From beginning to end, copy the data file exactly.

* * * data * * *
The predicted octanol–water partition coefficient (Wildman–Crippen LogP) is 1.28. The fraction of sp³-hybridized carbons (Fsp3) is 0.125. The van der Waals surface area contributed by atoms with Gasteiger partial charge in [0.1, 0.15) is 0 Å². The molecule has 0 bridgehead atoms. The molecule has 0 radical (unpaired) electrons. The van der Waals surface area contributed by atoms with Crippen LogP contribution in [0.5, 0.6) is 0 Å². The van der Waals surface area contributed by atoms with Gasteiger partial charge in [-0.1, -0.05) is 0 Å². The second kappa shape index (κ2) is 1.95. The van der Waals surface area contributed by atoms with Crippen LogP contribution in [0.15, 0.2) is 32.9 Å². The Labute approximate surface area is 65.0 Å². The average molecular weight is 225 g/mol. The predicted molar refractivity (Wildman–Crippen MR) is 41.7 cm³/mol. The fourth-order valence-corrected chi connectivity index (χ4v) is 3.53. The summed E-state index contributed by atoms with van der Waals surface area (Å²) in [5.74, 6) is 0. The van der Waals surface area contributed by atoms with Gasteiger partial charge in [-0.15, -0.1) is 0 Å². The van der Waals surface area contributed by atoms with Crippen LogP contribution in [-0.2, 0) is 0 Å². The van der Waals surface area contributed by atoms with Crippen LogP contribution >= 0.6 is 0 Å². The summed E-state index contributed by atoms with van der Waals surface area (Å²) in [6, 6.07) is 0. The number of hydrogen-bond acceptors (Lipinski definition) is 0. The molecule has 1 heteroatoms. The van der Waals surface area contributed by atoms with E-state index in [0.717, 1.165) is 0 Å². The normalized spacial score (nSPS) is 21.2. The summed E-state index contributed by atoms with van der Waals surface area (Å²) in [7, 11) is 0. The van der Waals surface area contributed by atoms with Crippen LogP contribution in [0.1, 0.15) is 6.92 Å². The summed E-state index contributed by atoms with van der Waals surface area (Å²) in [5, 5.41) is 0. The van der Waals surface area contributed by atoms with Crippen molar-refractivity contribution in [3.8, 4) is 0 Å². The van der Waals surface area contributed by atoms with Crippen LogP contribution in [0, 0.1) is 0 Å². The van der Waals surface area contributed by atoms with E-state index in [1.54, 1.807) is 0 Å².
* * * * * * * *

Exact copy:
The predicted octanol–water partition coefficient (Wildman–Crippen LogP) is 1.28. The fraction of sp³-hybridized carbons (Fsp3) is 0.125. The van der Waals surface area contributed by atoms with Gasteiger partial charge in [0.1, 0.15) is 0 Å². The molecule has 0 bridgehead atoms. The molecule has 0 radical (unpaired) electrons. The van der Waals surface area contributed by atoms with Crippen LogP contribution in [0.5, 0.6) is 0 Å². The van der Waals surface area contributed by atoms with Gasteiger partial charge in [-0.1, -0.05) is 0 Å². The second kappa shape index (κ2) is 1.95. The van der Waals surface area contributed by atoms with Crippen LogP contribution in [0.15, 0.2) is 32.9 Å². The Labute approximate surface area is 65.0 Å². The average molecular weight is 225 g/mol. The predicted molar refractivity (Wildman–Crippen MR) is 41.7 cm³/mol. The fourth-order valence-corrected chi connectivity index (χ4v) is 3.53. The summed E-state index contributed by atoms with van der Waals surface area (Å²) in [5.74, 6) is 0. The van der Waals surface area contributed by atoms with Gasteiger partial charge in [-0.15, -0.1) is 0 Å². The van der Waals surface area contributed by atoms with Crippen LogP contribution in [-0.2, 0) is 0 Å². The van der Waals surface area contributed by atoms with Crippen LogP contribution >= 0.6 is 0 Å². The summed E-state index contributed by atoms with van der Waals surface area (Å²) in [6, 6.07) is 0. The number of hydrogen-bond acceptors (Lipinski definition) is 0. The molecule has 1 heteroatoms. The van der Waals surface area contributed by atoms with E-state index in [0.717, 1.165) is 0 Å². The normalized spacial score (nSPS) is 21.2. The summed E-state index contributed by atoms with van der Waals surface area (Å²) in [7, 11) is 0. The van der Waals surface area contributed by atoms with Crippen LogP contribution in [0.1, 0.15) is 6.92 Å². The summed E-state index contributed by atoms with van der Waals surface area (Å²) in [5, 5.41) is 0. The van der Waals surface area contributed by atoms with Crippen molar-refractivity contribution in [3.8, 4) is 0 Å². The van der Waals surface area contributed by atoms with Crippen LogP contribution in [0, 0.1) is 0 Å². The van der Waals surface area contributed by atoms with E-state index in [1.54, 1.807) is 0 Å².